Millions of Venezuelans understood this and voted for Chávez to defend the Misiones — the many programs that have benefited health, education and housing for the majority of the people — funded with oil industry income. They voted to defend a revolution that has increased the support of arts and culture; extended the rights of women, children and the elderly; and increased the participation of the most excluded from society: the Native and Afro-Venezuelan people.They voted for Chávez to defend participatory democracy versus bourgeois “representative” democracy practiced in the United States. They thus defended a revolution that in a short time had eradicated illiteracy, reduced poverty, built infrastructure, started nationalizations and increased food production.

What’s still at stake in Venezuela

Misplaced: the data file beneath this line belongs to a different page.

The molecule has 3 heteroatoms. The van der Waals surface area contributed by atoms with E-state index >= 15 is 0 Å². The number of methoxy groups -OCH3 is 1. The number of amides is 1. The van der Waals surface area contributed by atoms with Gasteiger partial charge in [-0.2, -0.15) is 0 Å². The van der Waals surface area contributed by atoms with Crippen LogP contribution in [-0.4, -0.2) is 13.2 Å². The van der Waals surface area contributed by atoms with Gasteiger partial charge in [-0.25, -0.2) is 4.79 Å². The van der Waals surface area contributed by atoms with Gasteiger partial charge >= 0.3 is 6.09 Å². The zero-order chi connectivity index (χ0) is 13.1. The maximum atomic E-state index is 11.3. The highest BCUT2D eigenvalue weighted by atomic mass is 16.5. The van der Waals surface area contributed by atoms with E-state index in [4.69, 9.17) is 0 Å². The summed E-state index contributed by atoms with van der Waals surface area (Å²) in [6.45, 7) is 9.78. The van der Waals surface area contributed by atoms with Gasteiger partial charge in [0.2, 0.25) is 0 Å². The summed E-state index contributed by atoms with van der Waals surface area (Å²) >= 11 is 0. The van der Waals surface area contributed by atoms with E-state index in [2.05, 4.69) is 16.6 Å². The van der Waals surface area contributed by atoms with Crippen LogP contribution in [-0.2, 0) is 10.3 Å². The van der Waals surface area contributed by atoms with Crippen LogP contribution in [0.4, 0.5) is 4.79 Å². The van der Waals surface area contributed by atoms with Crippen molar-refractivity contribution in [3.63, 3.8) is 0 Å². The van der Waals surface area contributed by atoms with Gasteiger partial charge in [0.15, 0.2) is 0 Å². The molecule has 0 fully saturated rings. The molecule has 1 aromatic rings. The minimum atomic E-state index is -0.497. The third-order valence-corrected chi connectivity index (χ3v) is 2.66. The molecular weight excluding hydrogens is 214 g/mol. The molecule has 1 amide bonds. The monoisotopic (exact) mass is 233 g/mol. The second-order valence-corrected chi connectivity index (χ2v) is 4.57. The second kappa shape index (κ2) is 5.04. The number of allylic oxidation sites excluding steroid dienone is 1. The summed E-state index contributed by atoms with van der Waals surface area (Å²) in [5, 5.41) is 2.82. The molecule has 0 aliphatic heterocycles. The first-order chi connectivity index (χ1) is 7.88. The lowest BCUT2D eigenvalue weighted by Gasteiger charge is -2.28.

Yet, a crucial accomplishment is at stake, too. The revolution began with very progressive reforms. Its most outstanding gain was a new Constitution that the people themselves crafted.

Now that revolution has developed with the goal of building society on the basis of socialism. This is an answer to historian Francis Fukuyama’s 1990s proclamation that the dismantling of the Soviet Union and Eastern Europe meant “the end of history,” echoed by Washington’s consensus. Now small Venezuela dares to declare socialism as the revolution’s goal, setting a “chain reaction” throughout Latin America and the Caribbean. Now Cuba is not alone.

However, without dismantling and repressing the old violent capitalist state and replacing it with a new armed power that can give a new start to socialist development and protect it, the road to final liberation from capitalist and imperialist oppression is precarious.

Much political education with the masses must be done in order to establish and support the changes needed. That is the stage of the Bolivarian Revolution now. That is why the most advanced elements within the revolution have worked hard on this election in order to preserve the conquests and to push for deepening the revolution in a socialist direction.